It is a mark of how well things are going for Manchester City at the moment that the most pressing issue at the Etihad is which of their winning streaks should be recognised as a record.
Except City, that is. Back in 2017-18, Pep Guardiola’s side won 20 consecutive games if you count their penalty shoot-out victory over Wolves after a goalless draw in that season’s EFL Cup.
It seems as though the only way to settle the debate - which has been surprisingly spiky on social media - is to win the next six games with the effortless poise and control of the last 15, starting with Saturday’s teatime kick off.
But if any opponent has proved to be the proverbial banana skin for City during Guardiola’s time in Manchester, it is Tottenham.
In their 11 meetings since Guardiola’s appointment, City have won five, Spurs have won four. One of City’s five was the second leg of their Champions League quarter-final two years ago, which ended with their elimination on away goals.
Among opponents Guardiola has faced on more than 10 occasions during his career, only Liverpool have a better record than Tottenham. Among managers, only Jurgen Klopp has a better points-per-game record than Jose Mourinho.
Mourinho’s pair of 2-0 wins over Guardiola since taking charge at Spurs have gone a long way to balancing out that head-to-head record, but Mauricio Pochettino landed two of the heaviest psychological blows that City have suffered in recent years.
The Champions League exit amid VAR controversy and a disallowed late winner cut Guardiola and his “wounded” players deep, but it at least inspired a spirited, 1-0 win over Tottenham at the Etihad the following weekend to keep their title defence on course.
Yet when Gabriel Jesus was denied another late winner by VAR in this fixture at the start of last season, the uncanniness spooked Guardiola’s squad and played into a suspicion that fate - or the new technology - was against them.
Liverpool moved clear at the top that weekend in August and never looked back on their way to a first league title in 30 years. As for City, they never recovered.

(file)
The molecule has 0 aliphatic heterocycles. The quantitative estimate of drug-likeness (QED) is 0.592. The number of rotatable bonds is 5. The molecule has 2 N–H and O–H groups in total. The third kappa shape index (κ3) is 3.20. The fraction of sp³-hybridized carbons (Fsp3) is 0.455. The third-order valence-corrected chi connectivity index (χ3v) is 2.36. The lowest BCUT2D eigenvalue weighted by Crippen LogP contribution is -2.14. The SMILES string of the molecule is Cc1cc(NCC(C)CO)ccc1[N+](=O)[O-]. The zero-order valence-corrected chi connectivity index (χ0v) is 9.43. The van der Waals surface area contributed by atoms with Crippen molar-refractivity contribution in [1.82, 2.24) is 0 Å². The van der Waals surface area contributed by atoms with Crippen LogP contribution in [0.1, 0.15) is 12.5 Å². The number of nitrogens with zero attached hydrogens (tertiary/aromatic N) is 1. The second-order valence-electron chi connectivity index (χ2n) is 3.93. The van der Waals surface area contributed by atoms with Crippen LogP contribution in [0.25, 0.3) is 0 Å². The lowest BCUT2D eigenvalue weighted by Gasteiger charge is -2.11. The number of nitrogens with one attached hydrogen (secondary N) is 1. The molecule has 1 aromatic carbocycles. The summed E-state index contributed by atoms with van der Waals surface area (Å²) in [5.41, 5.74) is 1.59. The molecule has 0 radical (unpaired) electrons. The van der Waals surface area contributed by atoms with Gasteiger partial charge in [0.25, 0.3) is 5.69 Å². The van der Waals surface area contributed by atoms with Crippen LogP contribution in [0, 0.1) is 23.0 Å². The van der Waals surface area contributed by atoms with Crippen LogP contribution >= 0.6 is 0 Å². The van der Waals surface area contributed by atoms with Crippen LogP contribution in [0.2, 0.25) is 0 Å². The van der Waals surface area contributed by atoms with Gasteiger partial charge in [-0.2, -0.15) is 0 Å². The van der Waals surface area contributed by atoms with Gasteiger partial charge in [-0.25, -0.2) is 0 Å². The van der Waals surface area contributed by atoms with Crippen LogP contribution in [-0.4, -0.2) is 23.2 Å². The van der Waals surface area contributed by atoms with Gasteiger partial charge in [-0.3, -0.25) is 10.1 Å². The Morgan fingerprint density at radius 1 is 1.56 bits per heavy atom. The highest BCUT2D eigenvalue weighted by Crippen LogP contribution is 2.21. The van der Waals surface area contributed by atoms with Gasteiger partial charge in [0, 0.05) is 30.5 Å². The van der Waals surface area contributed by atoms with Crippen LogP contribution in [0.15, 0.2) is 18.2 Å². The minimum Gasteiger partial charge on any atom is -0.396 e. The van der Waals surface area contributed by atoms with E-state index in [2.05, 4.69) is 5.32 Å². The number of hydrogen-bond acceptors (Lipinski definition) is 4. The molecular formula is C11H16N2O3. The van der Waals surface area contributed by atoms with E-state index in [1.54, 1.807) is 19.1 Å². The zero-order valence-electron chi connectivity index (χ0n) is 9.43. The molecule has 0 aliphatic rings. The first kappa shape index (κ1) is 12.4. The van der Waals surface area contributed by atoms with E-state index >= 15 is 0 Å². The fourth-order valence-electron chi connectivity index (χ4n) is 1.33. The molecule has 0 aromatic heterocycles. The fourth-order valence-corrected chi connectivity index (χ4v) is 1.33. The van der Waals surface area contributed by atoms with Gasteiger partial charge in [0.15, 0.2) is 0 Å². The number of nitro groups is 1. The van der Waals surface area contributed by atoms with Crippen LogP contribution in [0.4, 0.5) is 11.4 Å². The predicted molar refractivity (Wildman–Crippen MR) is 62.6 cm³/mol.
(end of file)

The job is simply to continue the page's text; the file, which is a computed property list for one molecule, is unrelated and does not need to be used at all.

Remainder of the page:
All in all, it is not an exaggeration to say that Tottenham have essentially played Guardiola even over his four-and-a-half years in English football. A look beyond the raw results and scorelines would suggest otherwise, though.
In that controversial 2-2 draw at the Etihad last season, City took 30 shots on goal compared to Spurs’ three. The margin was much closer in the Champions League game - City’s 20 to Spurs’ 11 - but that too had a sense of ‘smash and grab’ about it.
And of course, it is precisely these ‘smash and grab’ wins which Pochettino’s successor specialises in. In the first of Mourinho’s 2-0 victories a year ago, Tottenham scored two of their three shots from 0.3 xG. “It happened again,” Guardiola lamented.
Then, it happened again. For the 2-0 in November, Tottenham scored two from four shots and an xG of 0.7. City, meanwhile, had attempted 41 shots against Mourinho’s side over the course of two games and lost both without scoring.
That November meeting was City’s last defeat in any competition. Everything that they have shown over the 22 games since suggests that they should encounter few issues dispatching with Tottenham this time.
Not only do City look like the best team in the Premier League but the best in Europe, with a nigh on impenetrable defence that has all but eliminated its vulnerability to counter attacks.
The attack, which appeared to have lost some sparkle in a trade-off for more solidity, is slowly returning to the levels of old. Like a marathon runner who has found a perfect pace and stride, City look capable of going the distance while barely breaking into a sweat.
But when on a run like this, you have to watch out for those pesky banana skins. Guardiola is well aware that this streak cannot last forever.
Earlier this week, while reflecting on Liverpool’s three straight home defeats after 68 games without losing at Anfield, he asked: “Do you think it cannot happen with us? Of course it can happen. It can happen in one week and you can lose three or four games immediately after an unbeaten run.
“Two or three months ago we were out of everything. We didn’t have any chance to be champions, to qualify for the Champions League, yet now we are ready.
“We are ready, so maybe we shouldn’t play any more games in the Premier League because we are already champions,” he joked. “Things change a lot.”
Guardiola is right. You can go into a game in superb form, do absolutely everything right, totally dominate an opponent and still - somehow - lose. Tottenham, more than any other team, have been the ones to remind City of that.
Register for free to continue reading
Registration is a free and easy way to support our truly independent journalism
By registering, you will also enjoy limited access to Premium articles, exclusive newsletters, commenting, and virtual events with our leading journalists
Already have an account? sign in
Join our new commenting forum
Join thought-provoking conversations, follow other Independent readers and see their replies